- Before your order arrives, the staff will first prepare the grill for your table. Currently, the most common grills are those models sunken at the table center (where scorched charcoal will be placed when there are customers). In Japan, some local shops still use shichirin – a portable tabletop grill usually made of clay or ceramic. Some of the modern shops use gas or electric grills. But I think the overall experience is quite different compared to using charcoal. It lacks smoke, perhaps!
- Your order will then be served uncooked. Yes, it’ll be juicy red and raw. But do not panic just yet. This is where the fun starts. Cooking your own food is part of Yakiniku dining culture. In this way, you can decide whether you want your meat to be well-done, medium, or medium rare. Since the meat will be served in thin strips, cooking usually lasts for a couple of minutes or even seconds. Be sure that the grill is very hot when you place the meat. In this way, you can guarantee that the meat will not stick. If you’re not confident about cooking your first plate, you can always ask for assistance. By observing, you’ll eventually learn the ropes. Many restaurants offer Japanese-styled sauce and side dish that’ll incorporate perfectly into the meat. Try all of them!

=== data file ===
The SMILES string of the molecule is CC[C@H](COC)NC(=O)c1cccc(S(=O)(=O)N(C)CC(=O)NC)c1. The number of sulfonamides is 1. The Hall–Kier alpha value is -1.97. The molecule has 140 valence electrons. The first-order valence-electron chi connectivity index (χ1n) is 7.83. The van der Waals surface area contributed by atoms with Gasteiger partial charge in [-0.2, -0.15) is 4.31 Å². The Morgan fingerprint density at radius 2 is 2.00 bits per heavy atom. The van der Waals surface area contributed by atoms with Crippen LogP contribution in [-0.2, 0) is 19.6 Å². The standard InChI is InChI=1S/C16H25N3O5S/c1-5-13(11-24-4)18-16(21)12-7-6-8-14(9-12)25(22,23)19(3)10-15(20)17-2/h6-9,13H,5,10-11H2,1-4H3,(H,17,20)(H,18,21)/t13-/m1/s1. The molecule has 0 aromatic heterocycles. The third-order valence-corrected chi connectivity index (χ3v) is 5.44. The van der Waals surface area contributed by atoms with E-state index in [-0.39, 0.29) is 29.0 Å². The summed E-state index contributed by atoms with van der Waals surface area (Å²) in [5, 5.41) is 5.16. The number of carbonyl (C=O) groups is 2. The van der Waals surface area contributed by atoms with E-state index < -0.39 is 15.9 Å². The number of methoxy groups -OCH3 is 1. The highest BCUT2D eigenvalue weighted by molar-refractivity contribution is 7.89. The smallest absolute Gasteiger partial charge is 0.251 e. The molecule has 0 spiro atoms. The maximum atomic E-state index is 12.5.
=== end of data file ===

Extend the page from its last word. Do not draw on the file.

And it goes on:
- Try not to cook in big portions. It’d be harder to observe the state of each meat when they are cramped. Cooking in big portions will likely produce overcooked or stale meat as you set them on a plate. You need to pace yourself. Just cook the meat that you want to chow down. Eating is not a sprint. Yakiniku is a social food. When you’re with your friends, you should encourage everyone to cook their portion. In this way, you can assure a shared experience.
- If you’re in an authentic Japanese restaurant, there’s a good chance that there are also Japanese customers enjoying their meal. As a traditional dining etiquette, Japanese say “Itadakimasu!” just before eating. This can be translated as “Let’s eat”; but also a form of thanking the effort of your host and everyone. You can also try this traditional custom to complete the experience.